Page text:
Crusoe’s ordeal is not merely the adventure tale it seems at first, but a moral and religious illustration of the virtues of solitude and self-reliance. At the beginning, Crusoe can only perceive his isolation as a punishment. But after his religious illumination, and after he has turned an uninhabited island into a satisfying piece of real estate, he learns to relish his solitude. His panic at the sight of a footprint shows how he has come to view other humans as threatening invaders of his private realm. His fellow humans in Europe undoubtedly also represent not the advantages of society, but the loss of empowered solitude, and so he dreams of returning to the island where he was king alone.
1. Although he is happy to watch his goat and cat population multiply on his island, Crusoe never expresses any regret for not having a wife or children. He refers to his pets as his family, but never mentions any wish for a real human family. While he is sad that his dog never has a mate, he never seems saddened by his own thirty-five years of bachelor existence. Does Crusoe’s indifference to mating and reproduction tell us anything about his view of life, or about the novel?
2. Although Crusoe proudly reports that he allows freedom of religion on his island, giving his Catholic and pagan subjects the right to practice their own faiths, he describes Friday as a Protestant. He attempts to rid his servant of his belief in the pagan god Benamuckee. Why does Crusoe generally show religious tolerance, but insist on Friday’s Protestantism?
3. During the return voyage to England from Lisbon at the end of the novel, Crusoe and his traveling party encounter a bear that is frightening until Friday turns it into an amusing spectacle. His teasing of the bear, which prompts the group’s laughter, is the first example of live entertainment in the novel. There is no mention of Friday trying to amuse Crusoe on the island. Does this episode foreshadow a new role for Friday after he moves to Europe from the Caribbean? What is Defoe trying to symbolize in having Crusoe bring Friday with him to Europe at all?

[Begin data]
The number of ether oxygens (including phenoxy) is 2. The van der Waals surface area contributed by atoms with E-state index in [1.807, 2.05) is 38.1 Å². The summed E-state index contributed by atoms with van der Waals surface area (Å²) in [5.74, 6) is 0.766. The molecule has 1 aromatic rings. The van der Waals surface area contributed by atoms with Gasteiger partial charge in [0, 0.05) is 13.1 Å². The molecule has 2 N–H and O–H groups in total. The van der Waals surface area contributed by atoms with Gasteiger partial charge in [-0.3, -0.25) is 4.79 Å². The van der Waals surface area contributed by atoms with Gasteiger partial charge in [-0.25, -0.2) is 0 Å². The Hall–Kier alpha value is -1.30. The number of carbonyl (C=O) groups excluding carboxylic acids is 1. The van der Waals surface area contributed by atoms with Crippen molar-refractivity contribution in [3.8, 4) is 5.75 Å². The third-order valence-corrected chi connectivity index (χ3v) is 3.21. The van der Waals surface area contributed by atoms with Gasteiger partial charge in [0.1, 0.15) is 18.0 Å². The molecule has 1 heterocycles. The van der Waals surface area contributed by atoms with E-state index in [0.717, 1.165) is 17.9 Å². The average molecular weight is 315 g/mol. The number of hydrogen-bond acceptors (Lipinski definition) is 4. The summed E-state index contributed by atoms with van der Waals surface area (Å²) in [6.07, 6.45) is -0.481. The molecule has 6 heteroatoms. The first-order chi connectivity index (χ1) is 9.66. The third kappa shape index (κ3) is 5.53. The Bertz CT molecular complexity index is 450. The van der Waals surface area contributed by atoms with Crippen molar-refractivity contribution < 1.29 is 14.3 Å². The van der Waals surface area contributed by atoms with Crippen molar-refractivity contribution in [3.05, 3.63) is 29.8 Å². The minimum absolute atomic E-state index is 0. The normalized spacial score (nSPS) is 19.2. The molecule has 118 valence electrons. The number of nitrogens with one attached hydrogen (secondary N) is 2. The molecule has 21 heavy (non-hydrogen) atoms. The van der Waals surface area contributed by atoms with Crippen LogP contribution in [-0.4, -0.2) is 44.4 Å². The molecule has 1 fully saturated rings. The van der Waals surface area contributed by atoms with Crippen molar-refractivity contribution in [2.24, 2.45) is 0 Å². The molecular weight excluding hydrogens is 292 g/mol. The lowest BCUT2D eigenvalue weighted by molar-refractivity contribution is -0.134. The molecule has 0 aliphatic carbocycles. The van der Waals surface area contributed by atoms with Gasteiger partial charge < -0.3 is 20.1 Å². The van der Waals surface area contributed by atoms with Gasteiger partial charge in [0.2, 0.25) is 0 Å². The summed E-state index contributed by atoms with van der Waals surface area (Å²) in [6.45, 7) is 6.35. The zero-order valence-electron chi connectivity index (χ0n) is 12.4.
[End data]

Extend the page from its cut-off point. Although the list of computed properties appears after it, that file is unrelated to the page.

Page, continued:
4. In many ways Crusoe appears to be the same sort of person at the end of the novel as he is at the beginning. Despite decades of solitude and exile, wars with cannibals, and the subjugation of a mutiny, Crusoe hardly seems to grow or develop. Is Crusoe an unchanging character, or does he change in subtle ways as a result of his ordeal?
5. Crusoe’s religious illumination, in which he beholds an angelic figure descending on a flame, ordering him to repent or die, is extremely vivid. Afterward he does repent, and his faith seems sincere. Yet Defoe complicates this religious experience by making us wonder whether it is instead a result of Crusoe’s fever, or of the tobacco and rum he has consumed. We wonder whether the vision may be health- or drug-related rather than supernatural and divine. Why does Defoe mix the divine and the medical in this scene? Does he want us to question Crusoe’s turn to religion?